"It’s Always DNS" – Some Active Directory Integrated DNS and DHCP Best Practices

The following comment was made on a mailing list we are a part of:

We keep as a secondary DNS server in DHCP in case the primary DNS server goes offline.

No. Bad Practice. Period.

Never, ever, put a public DNS server IP address as a frame of reference for internal endpoints.

All it takes is one blip somewhere and internal endpoints are looking for internal endpoints using an external DNS server so guess what?

If the Time To Live (TTL) is set to an hour, which is customary, folks are hooped for at least an hour.

Deal with the issues at hand.

“It’s always DNS”.

DNS and Active Directory Domain Services (ADDS) best practices:

  • DC with DNS or DNS on its own has DNS0 pointing to self. Period.
    • Some would recommend as an alternative
  • ADDS integrated DNS takes care of pointing out all of the other DNS servers on the network and resolving _in DNS_.
    • Exception to the rule is when running DCPromo on a new DNS server:
      • DNS0 PDCe
      • DNS1 Self
      • Post Promo, Remove PDCe, shift Self to DNS0

The worst practice on a DC/DNS Server or an edge providing DHCP:

  • DNS0: Self
  • DNS1: Public DNS server


DHCP Settings

The settings that should be configured in DHCP:

  • Scope Options
    • 006 DNS0: DC with DNS
    • 006 DNS1: Additional DC with DNS if present
    • 015 DNS Domain Name: HO.Domain.Com
      • We’ve deprecated .Local for all Greenfield deployments
      • We’ve SPLIT DNS for RDS farms on .Local to help with certificate issues
    • 003 Router: IP of Router
  • DHCP Credentials set for DHCP to update DNS
  • Update settings configured to update all as is shown in the snip below
  • Do _not_ enable DHCP Name Protection unless the ramifications are completely understood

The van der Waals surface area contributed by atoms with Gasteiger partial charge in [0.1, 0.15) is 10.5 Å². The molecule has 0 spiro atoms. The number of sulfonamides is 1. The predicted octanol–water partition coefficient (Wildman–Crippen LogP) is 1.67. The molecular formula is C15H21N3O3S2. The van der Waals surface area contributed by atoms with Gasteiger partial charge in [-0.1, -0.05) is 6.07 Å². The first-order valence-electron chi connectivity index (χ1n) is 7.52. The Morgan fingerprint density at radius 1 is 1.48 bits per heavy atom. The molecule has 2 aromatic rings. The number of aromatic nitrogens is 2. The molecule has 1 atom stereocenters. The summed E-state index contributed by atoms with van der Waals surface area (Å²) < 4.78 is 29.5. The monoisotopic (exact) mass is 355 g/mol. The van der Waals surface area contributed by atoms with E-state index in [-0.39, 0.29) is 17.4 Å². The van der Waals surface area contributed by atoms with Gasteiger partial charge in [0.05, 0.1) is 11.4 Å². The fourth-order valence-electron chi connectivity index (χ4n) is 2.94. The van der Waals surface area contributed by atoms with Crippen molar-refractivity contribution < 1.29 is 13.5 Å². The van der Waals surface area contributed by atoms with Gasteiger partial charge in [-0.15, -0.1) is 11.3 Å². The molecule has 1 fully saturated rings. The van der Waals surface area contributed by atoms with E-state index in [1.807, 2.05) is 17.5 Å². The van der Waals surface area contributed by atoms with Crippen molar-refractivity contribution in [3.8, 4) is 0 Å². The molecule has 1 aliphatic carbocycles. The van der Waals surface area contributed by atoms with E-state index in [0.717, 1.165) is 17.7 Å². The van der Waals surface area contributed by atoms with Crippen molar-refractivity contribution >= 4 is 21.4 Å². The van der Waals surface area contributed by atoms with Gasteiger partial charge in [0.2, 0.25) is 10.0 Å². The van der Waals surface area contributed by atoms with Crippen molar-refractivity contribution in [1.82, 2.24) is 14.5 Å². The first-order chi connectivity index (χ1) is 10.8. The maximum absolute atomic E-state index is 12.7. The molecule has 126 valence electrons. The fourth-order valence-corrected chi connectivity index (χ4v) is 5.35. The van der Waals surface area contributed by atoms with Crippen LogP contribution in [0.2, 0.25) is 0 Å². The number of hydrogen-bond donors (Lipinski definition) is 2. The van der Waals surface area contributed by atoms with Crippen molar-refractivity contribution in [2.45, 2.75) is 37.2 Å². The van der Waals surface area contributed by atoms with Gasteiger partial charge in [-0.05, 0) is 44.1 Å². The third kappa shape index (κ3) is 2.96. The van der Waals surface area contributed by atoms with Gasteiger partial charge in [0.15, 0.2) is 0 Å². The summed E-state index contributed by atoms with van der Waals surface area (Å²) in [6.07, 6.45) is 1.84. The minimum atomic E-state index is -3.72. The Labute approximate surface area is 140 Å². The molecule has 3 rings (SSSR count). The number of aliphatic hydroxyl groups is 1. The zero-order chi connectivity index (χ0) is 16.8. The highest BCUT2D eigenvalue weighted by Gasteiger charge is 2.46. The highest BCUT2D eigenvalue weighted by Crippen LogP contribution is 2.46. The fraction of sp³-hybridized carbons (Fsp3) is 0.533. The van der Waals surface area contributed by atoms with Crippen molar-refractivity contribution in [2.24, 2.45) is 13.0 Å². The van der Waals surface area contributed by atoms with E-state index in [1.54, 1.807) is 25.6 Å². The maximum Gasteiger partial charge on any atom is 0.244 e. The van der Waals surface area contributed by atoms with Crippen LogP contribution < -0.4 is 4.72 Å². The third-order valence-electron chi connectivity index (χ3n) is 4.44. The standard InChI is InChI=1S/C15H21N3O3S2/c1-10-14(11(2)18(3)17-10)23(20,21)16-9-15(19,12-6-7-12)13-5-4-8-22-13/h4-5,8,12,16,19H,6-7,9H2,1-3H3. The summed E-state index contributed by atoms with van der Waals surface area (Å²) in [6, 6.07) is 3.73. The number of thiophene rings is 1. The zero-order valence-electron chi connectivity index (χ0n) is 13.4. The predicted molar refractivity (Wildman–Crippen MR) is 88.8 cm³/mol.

DHCP DNS Update Options

In a Windows network, both DHCP and DNS are Active Directory integrated. They belong on Windows servers. DHCP does not belong on the edge!

NOTE: We do not do Essentials where DHCP may be elsewhere!

DHCP Failover

In a setting where we have two Domain Controllers we set up DHCP Failover in Active/Passive mode. That way we can leave some resources grabbing their IP via DHCP and trust that they will get one if the primary DHCP server goes offline.

DHCP DNS IP Update Setup

A domain user ID with DHCP Administrators group membership, but restricted from all resources, should be configured. That ID is then used in DHCP’s Advanced properties. That allows DHCP to update DNS with a new IP address for an endpoint that just renewed/refreshed.


DHCP Dynamic Update Credentials


If there is a problem internally, why do users “require access to the Internet”?

That justification seems to miss the point: Dealing with the internal problem so that users can be productive again.

If productivity impact is a concern, then look into deploying a proper highly available solution like an Azure Stack HCI small 2-node appliance that allows for all virtual machine guests to run highly available. If there is a hardware problem, user productivity impact is virtually nil.

UPDATE 2019-11-26: Fellow Microsoft MVP pointed out that the DHCP update account need only have the proper settings and an standard/restricted AD account. Post updated accordingly.

Found this in the process: Configure DNS Dynamic Update Credentials for DHCP with PowerShell

Philip Elder
Microsoft High Availability MVP
www.s2d.rocks !
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